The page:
So this is what happened last night, I went to MeiFoo Skatepark to coach one of my kids; when I arrived everyone was there, a few coaches and many kids of course.
One of the other coaches had a student who was struggling to Ollie manual the stage. The student was dragging their tail as their foot position was too far back on the tail. The student repeated this mistake for 15-20 minutes, with the coach offering encouragement each time.
I noticed the mistake immediately and wanted to help, but didn’t want to overstep the coach’s boundaries. Eventually, I suggested to the coach that the student’s foot position should be on the “sweet spot” of the tail (the flat bit near the bolts) when they try to manual. This is the “secret” to holding a manual and is widely taught on YouTube. However, the coach brushed me off and insisted that the student would figure it out through trial and error.
I thought to myself, “why did the parents hire this coach? To teach or to be a playmate with encouraging words?” It was clear to me that the coach didn’t even know about the “sweet spot.”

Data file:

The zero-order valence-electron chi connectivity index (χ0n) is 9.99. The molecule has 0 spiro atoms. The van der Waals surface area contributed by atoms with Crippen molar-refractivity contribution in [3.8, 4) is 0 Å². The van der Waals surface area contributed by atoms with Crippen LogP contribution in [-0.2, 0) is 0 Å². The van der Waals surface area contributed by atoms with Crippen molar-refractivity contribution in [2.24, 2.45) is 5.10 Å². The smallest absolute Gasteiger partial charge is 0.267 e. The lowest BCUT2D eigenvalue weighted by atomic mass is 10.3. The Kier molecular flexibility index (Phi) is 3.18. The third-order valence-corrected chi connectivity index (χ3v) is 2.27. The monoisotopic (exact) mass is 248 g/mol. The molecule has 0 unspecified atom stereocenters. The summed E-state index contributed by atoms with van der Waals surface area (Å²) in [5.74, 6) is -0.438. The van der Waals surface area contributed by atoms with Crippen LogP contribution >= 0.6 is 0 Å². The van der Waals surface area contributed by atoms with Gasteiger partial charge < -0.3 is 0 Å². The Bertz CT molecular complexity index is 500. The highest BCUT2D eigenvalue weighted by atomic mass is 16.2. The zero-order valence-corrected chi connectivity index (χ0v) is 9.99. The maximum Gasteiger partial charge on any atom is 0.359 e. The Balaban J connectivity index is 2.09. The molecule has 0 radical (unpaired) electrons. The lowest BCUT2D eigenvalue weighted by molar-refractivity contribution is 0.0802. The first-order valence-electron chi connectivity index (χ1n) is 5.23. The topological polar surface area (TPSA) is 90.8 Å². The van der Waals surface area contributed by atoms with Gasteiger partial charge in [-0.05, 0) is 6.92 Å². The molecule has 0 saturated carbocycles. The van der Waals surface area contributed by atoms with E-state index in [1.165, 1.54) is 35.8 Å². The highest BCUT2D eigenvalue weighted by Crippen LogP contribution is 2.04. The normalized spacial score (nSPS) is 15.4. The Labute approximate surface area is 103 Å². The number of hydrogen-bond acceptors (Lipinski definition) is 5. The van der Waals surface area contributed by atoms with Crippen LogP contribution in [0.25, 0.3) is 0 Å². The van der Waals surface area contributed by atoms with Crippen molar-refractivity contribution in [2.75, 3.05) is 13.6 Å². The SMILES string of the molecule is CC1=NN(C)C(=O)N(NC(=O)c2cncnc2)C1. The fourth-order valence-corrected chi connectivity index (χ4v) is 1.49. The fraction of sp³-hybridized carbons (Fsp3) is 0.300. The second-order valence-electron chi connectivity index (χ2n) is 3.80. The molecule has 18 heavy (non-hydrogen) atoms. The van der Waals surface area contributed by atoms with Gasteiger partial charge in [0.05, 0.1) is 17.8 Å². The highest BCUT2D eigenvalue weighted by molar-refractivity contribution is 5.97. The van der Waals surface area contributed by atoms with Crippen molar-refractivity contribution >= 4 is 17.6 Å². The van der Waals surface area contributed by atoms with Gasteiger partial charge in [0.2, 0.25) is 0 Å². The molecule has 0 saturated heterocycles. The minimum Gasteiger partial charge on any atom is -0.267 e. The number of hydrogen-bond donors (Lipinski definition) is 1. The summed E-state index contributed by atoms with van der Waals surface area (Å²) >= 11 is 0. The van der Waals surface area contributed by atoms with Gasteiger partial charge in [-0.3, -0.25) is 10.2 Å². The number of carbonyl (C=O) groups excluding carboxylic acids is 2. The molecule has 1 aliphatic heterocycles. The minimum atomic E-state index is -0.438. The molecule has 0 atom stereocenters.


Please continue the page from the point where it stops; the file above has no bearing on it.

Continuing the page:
Later, when the coach was away, the student came up to me and asked about the “secret” I had told the coach. In 30 seconds, I showed the student where to put their foot and gave a few tips. The student dropped in and was able to manual half the stage, and was clearly excited about their progress. When the coach returned, he seemed annoyed that I had intervened, but the student continued to practice with the correct technique and eventually landed the trick.
It was frustrating to see a coach who couldn’t spot such a basic mistake and didn’t seem interested in learning how to correct it. I believe that self-learning and continually seeking new information are key to being a good instructor, and I hope that this coach will consider further education to improve their skills.
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